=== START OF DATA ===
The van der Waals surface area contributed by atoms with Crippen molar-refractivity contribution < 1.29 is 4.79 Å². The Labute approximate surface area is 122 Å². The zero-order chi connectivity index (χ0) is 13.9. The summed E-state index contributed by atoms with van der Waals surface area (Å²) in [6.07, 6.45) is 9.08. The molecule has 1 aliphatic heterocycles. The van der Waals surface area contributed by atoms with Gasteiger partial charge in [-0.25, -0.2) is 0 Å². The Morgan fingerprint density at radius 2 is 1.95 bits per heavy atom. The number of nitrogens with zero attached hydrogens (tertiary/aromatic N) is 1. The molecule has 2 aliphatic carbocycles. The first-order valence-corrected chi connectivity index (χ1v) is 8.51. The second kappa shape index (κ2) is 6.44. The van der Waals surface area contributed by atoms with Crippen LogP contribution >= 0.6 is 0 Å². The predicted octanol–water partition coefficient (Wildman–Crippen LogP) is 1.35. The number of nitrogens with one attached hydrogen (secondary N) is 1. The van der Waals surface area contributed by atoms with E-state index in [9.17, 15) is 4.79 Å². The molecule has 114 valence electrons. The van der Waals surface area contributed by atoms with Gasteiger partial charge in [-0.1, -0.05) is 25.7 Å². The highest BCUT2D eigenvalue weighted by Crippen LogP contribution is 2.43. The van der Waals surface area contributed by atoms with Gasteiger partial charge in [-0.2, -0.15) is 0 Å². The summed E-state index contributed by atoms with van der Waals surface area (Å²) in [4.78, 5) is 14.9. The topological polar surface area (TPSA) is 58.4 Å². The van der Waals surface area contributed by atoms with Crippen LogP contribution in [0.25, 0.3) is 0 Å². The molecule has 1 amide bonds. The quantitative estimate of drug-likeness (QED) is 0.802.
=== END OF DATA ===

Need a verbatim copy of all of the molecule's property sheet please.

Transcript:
The van der Waals surface area contributed by atoms with Crippen molar-refractivity contribution < 1.29 is 4.79 Å². The Labute approximate surface area is 122 Å². The zero-order chi connectivity index (χ0) is 13.9. The summed E-state index contributed by atoms with van der Waals surface area (Å²) in [6.07, 6.45) is 9.08. The molecule has 1 aliphatic heterocycles. The van der Waals surface area contributed by atoms with Gasteiger partial charge in [-0.25, -0.2) is 0 Å². The Morgan fingerprint density at radius 2 is 1.95 bits per heavy atom. The number of nitrogens with zero attached hydrogens (tertiary/aromatic N) is 1. The molecule has 2 aliphatic carbocycles. The first-order valence-corrected chi connectivity index (χ1v) is 8.51. The second kappa shape index (κ2) is 6.44. The van der Waals surface area contributed by atoms with Crippen LogP contribution >= 0.6 is 0 Å². The predicted octanol–water partition coefficient (Wildman–Crippen LogP) is 1.35. The number of nitrogens with one attached hydrogen (secondary N) is 1. The van der Waals surface area contributed by atoms with E-state index in [9.17, 15) is 4.79 Å². The molecule has 114 valence electrons. The van der Waals surface area contributed by atoms with Gasteiger partial charge in [-0.1, -0.05) is 25.7 Å². The highest BCUT2D eigenvalue weighted by Crippen LogP contribution is 2.43. The van der Waals surface area contributed by atoms with Gasteiger partial charge in [-0.2, -0.15) is 0 Å². The summed E-state index contributed by atoms with van der Waals surface area (Å²) in [4.78, 5) is 14.9. The topological polar surface area (TPSA) is 58.4 Å². The van der Waals surface area contributed by atoms with Crippen LogP contribution in [0.25, 0.3) is 0 Å². The molecule has 1 amide bonds. The quantitative estimate of drug-likeness (QED) is 0.802.